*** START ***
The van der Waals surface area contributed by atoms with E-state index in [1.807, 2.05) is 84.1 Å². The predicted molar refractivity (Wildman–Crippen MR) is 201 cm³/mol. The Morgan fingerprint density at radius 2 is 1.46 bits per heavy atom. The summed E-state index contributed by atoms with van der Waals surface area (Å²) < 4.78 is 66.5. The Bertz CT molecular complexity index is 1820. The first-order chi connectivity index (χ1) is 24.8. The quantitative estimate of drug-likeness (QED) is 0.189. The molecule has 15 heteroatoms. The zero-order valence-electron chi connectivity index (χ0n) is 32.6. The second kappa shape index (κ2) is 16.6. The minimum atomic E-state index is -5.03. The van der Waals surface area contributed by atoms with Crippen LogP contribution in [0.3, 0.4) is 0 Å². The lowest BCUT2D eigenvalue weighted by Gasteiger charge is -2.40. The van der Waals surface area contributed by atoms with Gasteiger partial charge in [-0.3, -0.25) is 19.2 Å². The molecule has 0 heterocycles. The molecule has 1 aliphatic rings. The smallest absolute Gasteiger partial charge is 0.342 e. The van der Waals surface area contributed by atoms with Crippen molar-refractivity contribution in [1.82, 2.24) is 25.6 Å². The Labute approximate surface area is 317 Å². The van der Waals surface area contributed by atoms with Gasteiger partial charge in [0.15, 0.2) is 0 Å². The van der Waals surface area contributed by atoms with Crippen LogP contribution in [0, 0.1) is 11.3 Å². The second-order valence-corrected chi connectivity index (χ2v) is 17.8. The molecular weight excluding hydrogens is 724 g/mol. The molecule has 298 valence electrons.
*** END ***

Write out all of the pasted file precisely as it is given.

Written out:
The van der Waals surface area contributed by atoms with E-state index in [1.807, 2.05) is 84.1 Å². The predicted molar refractivity (Wildman–Crippen MR) is 201 cm³/mol. The Morgan fingerprint density at radius 2 is 1.46 bits per heavy atom. The summed E-state index contributed by atoms with van der Waals surface area (Å²) < 4.78 is 66.5. The Bertz CT molecular complexity index is 1820. The first-order chi connectivity index (χ1) is 24.8. The quantitative estimate of drug-likeness (QED) is 0.189. The molecule has 15 heteroatoms. The zero-order valence-electron chi connectivity index (χ0n) is 32.6. The second kappa shape index (κ2) is 16.6. The minimum atomic E-state index is -5.03. The van der Waals surface area contributed by atoms with Crippen LogP contribution in [0.3, 0.4) is 0 Å². The lowest BCUT2D eigenvalue weighted by Gasteiger charge is -2.40. The van der Waals surface area contributed by atoms with Gasteiger partial charge in [-0.3, -0.25) is 19.2 Å². The molecule has 0 heterocycles. The molecule has 1 aliphatic rings. The smallest absolute Gasteiger partial charge is 0.342 e. The van der Waals surface area contributed by atoms with Crippen molar-refractivity contribution in [1.82, 2.24) is 25.6 Å². The Labute approximate surface area is 317 Å². The van der Waals surface area contributed by atoms with Gasteiger partial charge in [0.15, 0.2) is 0 Å². The van der Waals surface area contributed by atoms with Crippen LogP contribution in [0, 0.1) is 11.3 Å². The second-order valence-corrected chi connectivity index (χ2v) is 17.8. The molecular weight excluding hydrogens is 724 g/mol. The molecule has 298 valence electrons.